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BOATS

BOAT TESTS

Mochi Craft Dolphin 54

There’s one more model squeezing into Mochi Craft’s Dolphin line of lobsterboat-style cruisers. But why add a 54 when the Italian builder already offers a 51? Because, according to Mochi, it’s time for an upgrade. Launched in 2004, the 51 was the first Dolphin, but the company has built three other versions since then-the 44, 64, and 74-learning much with each build. The question in my mind as I prepared to test the 54 was how many new features from those boats would it incorporate into its latest launch? As I stood on the dock in Ancona, Italy, staring at the flotilla of pastel Dolphins assembled before me, it didn’t appear that much had changed with the 54. She had the same tumblehome stern, rounded superstructure, and ample cockpit that had made the Dolphins famous, but nothing that caught me as strikingly new. It wasn’t until after I had boarded over the retractable passerelle and begun to explore the boat’s interior that I realized the extent of the upgrades.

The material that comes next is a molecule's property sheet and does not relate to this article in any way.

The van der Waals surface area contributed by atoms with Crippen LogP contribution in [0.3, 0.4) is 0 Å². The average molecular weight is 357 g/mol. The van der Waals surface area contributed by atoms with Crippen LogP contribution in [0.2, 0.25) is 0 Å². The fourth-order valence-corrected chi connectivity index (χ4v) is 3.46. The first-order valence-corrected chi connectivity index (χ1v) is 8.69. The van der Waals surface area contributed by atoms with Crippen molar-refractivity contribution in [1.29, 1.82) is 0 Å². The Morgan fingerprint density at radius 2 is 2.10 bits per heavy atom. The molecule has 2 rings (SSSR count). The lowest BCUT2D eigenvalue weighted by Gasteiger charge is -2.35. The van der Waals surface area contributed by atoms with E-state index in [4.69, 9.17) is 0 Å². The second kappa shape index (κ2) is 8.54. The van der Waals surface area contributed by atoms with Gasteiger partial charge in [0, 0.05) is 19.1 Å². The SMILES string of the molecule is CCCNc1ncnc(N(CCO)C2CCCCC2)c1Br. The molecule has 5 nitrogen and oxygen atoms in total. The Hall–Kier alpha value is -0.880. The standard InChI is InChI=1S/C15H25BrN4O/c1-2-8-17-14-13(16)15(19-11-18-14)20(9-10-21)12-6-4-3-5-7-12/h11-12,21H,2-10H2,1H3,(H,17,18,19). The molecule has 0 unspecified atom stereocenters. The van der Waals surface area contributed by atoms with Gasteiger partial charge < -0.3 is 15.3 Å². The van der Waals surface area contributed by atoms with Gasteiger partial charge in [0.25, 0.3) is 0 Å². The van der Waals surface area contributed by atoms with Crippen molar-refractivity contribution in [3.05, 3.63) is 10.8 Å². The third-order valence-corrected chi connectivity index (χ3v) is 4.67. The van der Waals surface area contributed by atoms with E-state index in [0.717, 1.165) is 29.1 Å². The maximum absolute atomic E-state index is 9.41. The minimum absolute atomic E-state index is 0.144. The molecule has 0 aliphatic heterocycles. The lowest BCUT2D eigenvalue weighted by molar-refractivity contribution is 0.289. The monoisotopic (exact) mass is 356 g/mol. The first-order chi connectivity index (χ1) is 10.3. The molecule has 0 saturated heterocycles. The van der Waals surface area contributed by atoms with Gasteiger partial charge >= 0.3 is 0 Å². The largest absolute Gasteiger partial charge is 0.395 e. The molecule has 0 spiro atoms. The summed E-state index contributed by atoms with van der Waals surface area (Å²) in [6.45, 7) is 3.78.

The most apparent difference between my vessel and her predecessors is her galley. The 54 is the first Dolphin to place it aft. (On the 51, 64, and 74, the galley is across from the helm, and the 44’s is down.) Social cooks will benefit from this layout as it not only puts them directly across from those seated at the C-shape dining settee but also lets them chat with anyone out in the cockpit, thanks to both the sliding-glass door and 25"x1934" flip-up, port-side window.

The second change I noticed caught me a little off guard. Directly forward of the Bosch cooktop and Daewoo microwave, stairs lead down to a relatively narrow, full-beam room. On the European model, this is the crew quarters, complete with a single berth and a tiny port-side head. (The head does come with a circular window to let in light and air.) It’s a big step up from the 51’s crew area, which can only be accessed via a hatch under a settee in the saloon, but if you don’t opt for the berth, the space becomes a large stowage area with an optional day head. Unless you’re stowing extra supplies for a long weekend, the crewless room seems like an unnecessary vestige for crewless Americans.